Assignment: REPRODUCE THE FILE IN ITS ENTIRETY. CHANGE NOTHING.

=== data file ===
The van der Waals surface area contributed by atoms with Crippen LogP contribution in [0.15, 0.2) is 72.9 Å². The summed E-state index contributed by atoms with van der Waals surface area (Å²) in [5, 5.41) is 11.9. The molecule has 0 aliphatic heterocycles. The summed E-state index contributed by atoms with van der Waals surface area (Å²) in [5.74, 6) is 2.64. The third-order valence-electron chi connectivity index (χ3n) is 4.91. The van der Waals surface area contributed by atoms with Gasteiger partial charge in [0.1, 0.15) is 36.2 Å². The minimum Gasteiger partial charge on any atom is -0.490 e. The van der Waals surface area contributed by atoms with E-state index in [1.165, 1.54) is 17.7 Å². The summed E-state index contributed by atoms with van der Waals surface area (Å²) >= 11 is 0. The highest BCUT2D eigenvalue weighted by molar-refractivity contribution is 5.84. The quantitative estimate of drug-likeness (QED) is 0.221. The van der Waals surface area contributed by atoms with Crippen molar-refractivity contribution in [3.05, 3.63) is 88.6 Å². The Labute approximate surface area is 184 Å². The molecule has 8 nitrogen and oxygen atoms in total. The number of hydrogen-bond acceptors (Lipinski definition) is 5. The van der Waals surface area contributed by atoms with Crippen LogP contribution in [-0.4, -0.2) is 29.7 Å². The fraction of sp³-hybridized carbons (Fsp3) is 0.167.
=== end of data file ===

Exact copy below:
The van der Waals surface area contributed by atoms with Crippen LogP contribution in [0.15, 0.2) is 72.9 Å². The summed E-state index contributed by atoms with van der Waals surface area (Å²) in [5, 5.41) is 11.9. The molecule has 0 aliphatic heterocycles. The summed E-state index contributed by atoms with van der Waals surface area (Å²) in [5.74, 6) is 2.64. The third-order valence-electron chi connectivity index (χ3n) is 4.91. The van der Waals surface area contributed by atoms with Gasteiger partial charge in [0.1, 0.15) is 36.2 Å². The minimum Gasteiger partial charge on any atom is -0.490 e. The van der Waals surface area contributed by atoms with E-state index in [1.165, 1.54) is 17.7 Å². The summed E-state index contributed by atoms with van der Waals surface area (Å²) >= 11 is 0. The highest BCUT2D eigenvalue weighted by molar-refractivity contribution is 5.84. The quantitative estimate of drug-likeness (QED) is 0.221. The van der Waals surface area contributed by atoms with Crippen molar-refractivity contribution in [3.05, 3.63) is 88.6 Å². The Labute approximate surface area is 184 Å². The molecule has 8 nitrogen and oxygen atoms in total. The number of hydrogen-bond acceptors (Lipinski definition) is 5. The van der Waals surface area contributed by atoms with Crippen LogP contribution in [-0.4, -0.2) is 29.7 Å². The fraction of sp³-hybridized carbons (Fsp3) is 0.167.